Religion is a set of beliefs and values, often involving a belief in something supernatural or spiritual. It typically involves a moral code, a system of rituals, and a community of believers who support one another. Many people see religion as a way to find meaning in their lives and to connect with something greater than themselves.
Religious studies is a broad field with numerous sub-fields. Sociology looks at the social aspects of religion, such as the ways that different societies organize their religious traditions; psychology examines religious experience and feelings, including a variety of psychological theories (e.g., Sigmund Freud’s Oedipus Complex and Illusion; Carl Jung’s universal archetypes); and anthropology examines the institutions of religious tradition.
Scholars debate what makes a religion. Some believe that only those whose beliefs include a belief in god or spirits can be considered to have religion, while others argue that it’s necessary to have some kind of spiritual concept, even if the ideas are atheistic. A few scholars criticize the use of the term religion as a category, saying that it imposes a predetermined structure on an otherwise diverse group of phenomena.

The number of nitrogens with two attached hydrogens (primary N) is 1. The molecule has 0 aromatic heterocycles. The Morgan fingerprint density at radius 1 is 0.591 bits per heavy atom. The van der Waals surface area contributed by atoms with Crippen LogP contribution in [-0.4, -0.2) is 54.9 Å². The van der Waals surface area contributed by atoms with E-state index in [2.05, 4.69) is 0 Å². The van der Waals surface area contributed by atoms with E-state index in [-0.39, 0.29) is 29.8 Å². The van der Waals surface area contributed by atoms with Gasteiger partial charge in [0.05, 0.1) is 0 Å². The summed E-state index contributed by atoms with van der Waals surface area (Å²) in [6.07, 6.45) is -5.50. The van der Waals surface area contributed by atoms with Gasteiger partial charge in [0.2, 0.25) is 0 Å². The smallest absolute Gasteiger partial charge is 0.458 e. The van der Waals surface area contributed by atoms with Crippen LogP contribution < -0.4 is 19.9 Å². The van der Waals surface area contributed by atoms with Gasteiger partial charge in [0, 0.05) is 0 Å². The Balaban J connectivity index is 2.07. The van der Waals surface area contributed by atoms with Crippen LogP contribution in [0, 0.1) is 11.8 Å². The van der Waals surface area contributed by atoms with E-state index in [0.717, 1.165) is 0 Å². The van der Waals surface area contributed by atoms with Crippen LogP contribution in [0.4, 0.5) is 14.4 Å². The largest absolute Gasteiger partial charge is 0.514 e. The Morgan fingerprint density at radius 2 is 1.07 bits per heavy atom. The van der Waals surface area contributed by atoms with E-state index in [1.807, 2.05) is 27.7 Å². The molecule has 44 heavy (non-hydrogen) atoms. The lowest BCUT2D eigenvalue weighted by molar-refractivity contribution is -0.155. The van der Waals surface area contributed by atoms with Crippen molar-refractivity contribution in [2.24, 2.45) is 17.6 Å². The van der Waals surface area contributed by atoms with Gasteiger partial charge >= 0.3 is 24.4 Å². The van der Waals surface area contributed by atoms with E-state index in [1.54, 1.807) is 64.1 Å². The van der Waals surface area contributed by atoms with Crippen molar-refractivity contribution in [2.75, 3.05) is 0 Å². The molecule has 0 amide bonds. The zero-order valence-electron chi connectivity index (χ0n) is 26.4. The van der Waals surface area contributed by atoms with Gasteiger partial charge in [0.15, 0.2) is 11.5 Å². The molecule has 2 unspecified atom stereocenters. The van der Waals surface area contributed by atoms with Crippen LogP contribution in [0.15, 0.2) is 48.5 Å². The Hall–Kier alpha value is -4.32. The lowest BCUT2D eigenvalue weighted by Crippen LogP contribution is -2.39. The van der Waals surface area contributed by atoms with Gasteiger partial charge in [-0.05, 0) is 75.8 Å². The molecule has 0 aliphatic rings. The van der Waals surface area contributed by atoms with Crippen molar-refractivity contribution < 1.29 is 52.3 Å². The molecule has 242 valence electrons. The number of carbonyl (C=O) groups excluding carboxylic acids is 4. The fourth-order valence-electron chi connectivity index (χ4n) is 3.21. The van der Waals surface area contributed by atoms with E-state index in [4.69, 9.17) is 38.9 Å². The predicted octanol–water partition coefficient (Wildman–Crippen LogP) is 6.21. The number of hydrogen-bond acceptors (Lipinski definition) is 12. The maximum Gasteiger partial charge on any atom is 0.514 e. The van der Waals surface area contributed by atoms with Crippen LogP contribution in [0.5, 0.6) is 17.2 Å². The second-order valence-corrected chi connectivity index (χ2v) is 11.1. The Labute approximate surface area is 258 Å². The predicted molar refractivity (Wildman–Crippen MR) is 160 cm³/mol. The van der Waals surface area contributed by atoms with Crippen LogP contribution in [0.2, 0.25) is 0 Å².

Anthropologists studying human society and culture typically support the idea that religion evolved as a response to some biological or cultural need. For example, some anthropologists have theorized that humans created religions as a way to deal with their fear of death and to understand what happens after life ends.